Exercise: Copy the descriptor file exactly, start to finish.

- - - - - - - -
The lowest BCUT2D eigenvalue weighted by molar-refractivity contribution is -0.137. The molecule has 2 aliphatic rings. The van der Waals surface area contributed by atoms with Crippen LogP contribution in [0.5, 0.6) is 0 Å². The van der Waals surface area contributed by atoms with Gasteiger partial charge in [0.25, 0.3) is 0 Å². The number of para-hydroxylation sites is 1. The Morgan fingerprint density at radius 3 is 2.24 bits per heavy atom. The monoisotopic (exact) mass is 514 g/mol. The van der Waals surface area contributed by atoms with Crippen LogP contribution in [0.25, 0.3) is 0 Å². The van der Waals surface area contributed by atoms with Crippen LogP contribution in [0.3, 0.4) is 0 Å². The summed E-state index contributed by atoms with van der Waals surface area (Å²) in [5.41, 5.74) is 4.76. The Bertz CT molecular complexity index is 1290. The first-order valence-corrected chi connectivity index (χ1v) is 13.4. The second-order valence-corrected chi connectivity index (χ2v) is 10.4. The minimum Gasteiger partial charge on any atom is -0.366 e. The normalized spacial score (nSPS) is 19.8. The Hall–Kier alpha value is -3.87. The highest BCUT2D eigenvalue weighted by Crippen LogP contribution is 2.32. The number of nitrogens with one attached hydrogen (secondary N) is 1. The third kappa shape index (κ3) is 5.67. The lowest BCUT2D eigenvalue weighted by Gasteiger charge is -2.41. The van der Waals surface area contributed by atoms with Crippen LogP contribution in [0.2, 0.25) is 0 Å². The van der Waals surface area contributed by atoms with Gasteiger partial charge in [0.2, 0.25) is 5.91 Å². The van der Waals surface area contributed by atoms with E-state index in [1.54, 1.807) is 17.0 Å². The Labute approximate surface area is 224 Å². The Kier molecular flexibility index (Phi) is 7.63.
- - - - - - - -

The lowest BCUT2D eigenvalue weighted by molar-refractivity contribution is -0.137. The molecule has 2 aliphatic rings. The van der Waals surface area contributed by atoms with Crippen LogP contribution in [0.5, 0.6) is 0 Å². The van der Waals surface area contributed by atoms with Gasteiger partial charge in [0.25, 0.3) is 0 Å². The number of para-hydroxylation sites is 1. The Morgan fingerprint density at radius 3 is 2.24 bits per heavy atom. The monoisotopic (exact) mass is 514 g/mol. The van der Waals surface area contributed by atoms with Crippen LogP contribution in [0.25, 0.3) is 0 Å². The van der Waals surface area contributed by atoms with Crippen LogP contribution in [0.3, 0.4) is 0 Å². The summed E-state index contributed by atoms with van der Waals surface area (Å²) in [5.41, 5.74) is 4.76. The Bertz CT molecular complexity index is 1290. The first-order valence-corrected chi connectivity index (χ1v) is 13.4. The second-order valence-corrected chi connectivity index (χ2v) is 10.4. The minimum Gasteiger partial charge on any atom is -0.366 e. The normalized spacial score (nSPS) is 19.8. The Hall–Kier alpha value is -3.87. The highest BCUT2D eigenvalue weighted by Crippen LogP contribution is 2.32. The number of nitrogens with one attached hydrogen (secondary N) is 1. The third kappa shape index (κ3) is 5.67. The lowest BCUT2D eigenvalue weighted by Gasteiger charge is -2.41. The van der Waals surface area contributed by atoms with Crippen LogP contribution in [0.2, 0.25) is 0 Å². The van der Waals surface area contributed by atoms with Gasteiger partial charge in [0.2, 0.25) is 5.91 Å². The van der Waals surface area contributed by atoms with E-state index in [1.54, 1.807) is 17.0 Å². The Labute approximate surface area is 224 Å². The Kier molecular flexibility index (Phi) is 7.63.